Since the premiere of the binge-worthy Netflix series “Tidying Up With Marie Kondo” in January, many American households have been attempting the “KonMari Method,” a de-cluttering approach focused on eliminating items that no longer “spark joy.” The result? Ideally, an immaculate, organized home that sets the stage for increased productivity and positivity.
Of course, the benefits of sprucing things up are equally helpful in a business environment, especially the spa setting. After all, how can clients possibly relax if they’re surrounded by too much stuff? “Guests are easily overwhelmed and turned off by clutter,” says Catherine Dower Sinclair, vice president of spa operations for Mirbeau Hospitality Services in Saratoga Springs, New York. “If they see that your spa is dirty, they’ll tell their friends and take their business elsewhere.”
Beyond that, your entire operation will become more energized and efficient. “A freshly cleaned and organized space can boost employee morale and performance, and create a sense of hope and possibility,” notes Dower Sinclair. It does take planning and group participation, but spring offers a sense of renewal, she enthuses, so it’s the perfect time to get your staff on board.
From desk drawers to supply closets, storage areas tend to enable excess and become disorganized dumping grounds. “We’ve found that areas that
aren’t visible to guests often become a catch-all for marketing materials, broken equipment and more,” admits Dower Sinclair. So, begin by devoting a few hours to those spaces, tossing out or recycling anything that isn’t being used or no longer works. Then, organize what’s left with drawer dividers, clear storage boxes and the like, and make sure everything is neatly labeled. “Develop a daily, weekly and monthly tidying system to prevent clutter from reappearing,” notes Mia Mackman, Phoenix-based spa and wellness consultant and founder of the Arizona Spa and Wellness Association.
If you have multiple areas that are overflowing or particularly problematic, divvy them up among your team, adds Lee Gollnick, general manager of Burke Williams Spa in Orange, California. “Staff should be responsible for maintaining their areas and developing an organizational system for the space,” he says. “Encourage them to ask for help with their assigned areas when needed—that way, cleaning becomes less about rules and more about teamwork.”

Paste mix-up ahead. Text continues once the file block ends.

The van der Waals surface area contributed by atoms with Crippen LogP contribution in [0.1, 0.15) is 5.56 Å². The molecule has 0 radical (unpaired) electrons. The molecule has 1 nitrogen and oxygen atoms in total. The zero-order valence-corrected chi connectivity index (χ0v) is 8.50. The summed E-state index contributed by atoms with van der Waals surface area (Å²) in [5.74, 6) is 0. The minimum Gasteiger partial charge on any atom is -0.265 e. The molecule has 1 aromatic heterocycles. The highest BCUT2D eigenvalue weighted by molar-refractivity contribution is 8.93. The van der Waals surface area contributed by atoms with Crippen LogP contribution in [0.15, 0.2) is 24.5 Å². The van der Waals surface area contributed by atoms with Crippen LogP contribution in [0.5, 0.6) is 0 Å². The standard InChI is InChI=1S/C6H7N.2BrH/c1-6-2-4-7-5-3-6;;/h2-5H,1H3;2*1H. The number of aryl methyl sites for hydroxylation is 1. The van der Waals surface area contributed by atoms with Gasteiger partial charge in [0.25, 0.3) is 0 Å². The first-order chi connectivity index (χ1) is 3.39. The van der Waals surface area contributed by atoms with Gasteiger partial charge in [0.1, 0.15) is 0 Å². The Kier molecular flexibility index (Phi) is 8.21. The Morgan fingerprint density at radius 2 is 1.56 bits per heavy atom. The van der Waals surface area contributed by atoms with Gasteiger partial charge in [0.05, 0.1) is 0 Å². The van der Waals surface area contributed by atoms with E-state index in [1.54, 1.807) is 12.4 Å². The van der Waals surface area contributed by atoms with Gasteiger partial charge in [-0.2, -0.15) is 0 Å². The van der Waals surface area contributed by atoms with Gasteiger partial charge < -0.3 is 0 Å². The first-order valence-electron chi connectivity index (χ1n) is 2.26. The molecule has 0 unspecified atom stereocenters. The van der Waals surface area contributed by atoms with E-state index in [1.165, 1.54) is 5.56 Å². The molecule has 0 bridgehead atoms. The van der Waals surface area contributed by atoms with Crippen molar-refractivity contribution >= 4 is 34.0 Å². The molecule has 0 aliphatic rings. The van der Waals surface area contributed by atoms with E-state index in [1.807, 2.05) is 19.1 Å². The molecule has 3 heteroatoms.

To maximize efficiency, assess each piece of major equipment in the spa and determine if it’s in the best working condition. You might check with your State Board or manufacturers to see how often these things need to be serviced or replaced—but before tossing out old or broken items, contact your Department of Public Works to find out if they can be recycled, or even offer them to staff at a discount. Another option? “See if the manufacturer offers a buy-back program for credit toward new equipment,” suggests Dawn Nooney, owner of renew.calm in West Springfield, Massachusetts.
Keeping ancient products in your backbar or retail areas can ultimately hinder service time and sales. Toss expired items and donate anything that hasn’t been used in the past six months. “Instruct the front desk staff to check expiration dates on a weekly or monthly basis, so they can inform management when it’s time to restock,” suggests Nooney, who also recommends using a spa software system to make inventory a breeze. “Items that haven’t sold within the past three to six months should be discounted for a quick sale,” she adds. “Spa owners and managers can also use inventory reports to determine what’s no longer selling. Sometimes, a product or even an entire line needs to be replaced with something that better resonates with clients.”
Purge Old Promos
Give outdated or worn-down signs the heave-ho. “If the edges are torn, faded or curling, it’s time to replace them,” says Nooney. Mackman agrees, and points out that it’s important to update these items on a regular basis anyway. “Promotional materials should reflect special marketing initiatives, brand partnerships and seasonality,” she explains. One thing to keep in mind when redoing signs and such: It’s all or nothing. Rather than replacing them one by one, Nooney suggests hiring a graphic designer to create a fresh set of signs and other marketing materials to maintain a cohesive look and clear identity.
Deal With Dirt
Once you’ve eliminated excess and cleared out the clutter, you’ll be ready to dust and sanitize your spa’s surfaces. “Walls, floors, windows and sliding doors should all be cleaned on a semiannual basis,” notes Nooney. She suggests using a Swiffer Sweeper Floor Mop with a dry cloth on walls, ceilings and hard-to-reach corners. Be sure you don’t overlook other oft-neglected areas equally in need of regular TLC, which typically include light switches, fixtures and bulbs; tile grout; and exterior walkways, doors, awnings and mats.
Refresh What’s Left
Finish off your spring cleaning session by giving each room a mini makeover. “Reupholstering an old bench or repainting a table can instantly add new life to your space,” says Gollnick. Depending on how much you want to revamp, you might even give walls a fresh coat of paint and hang new, eye-catching artwork. Or, rearrange the furniture and add throw pillows, rugs or decor to your waiting area, locker room and/or treatment rooms. “Use plants and floral displays to reflect seasonal changes, holidays or special events,” adds Gollnick. “Guests notice these details, and they’ll be grateful for the changes.”
–by Taylor Foley
This story first appeared in the April issue of Dayspa magazine. To receive the magazine, click here to subscribe.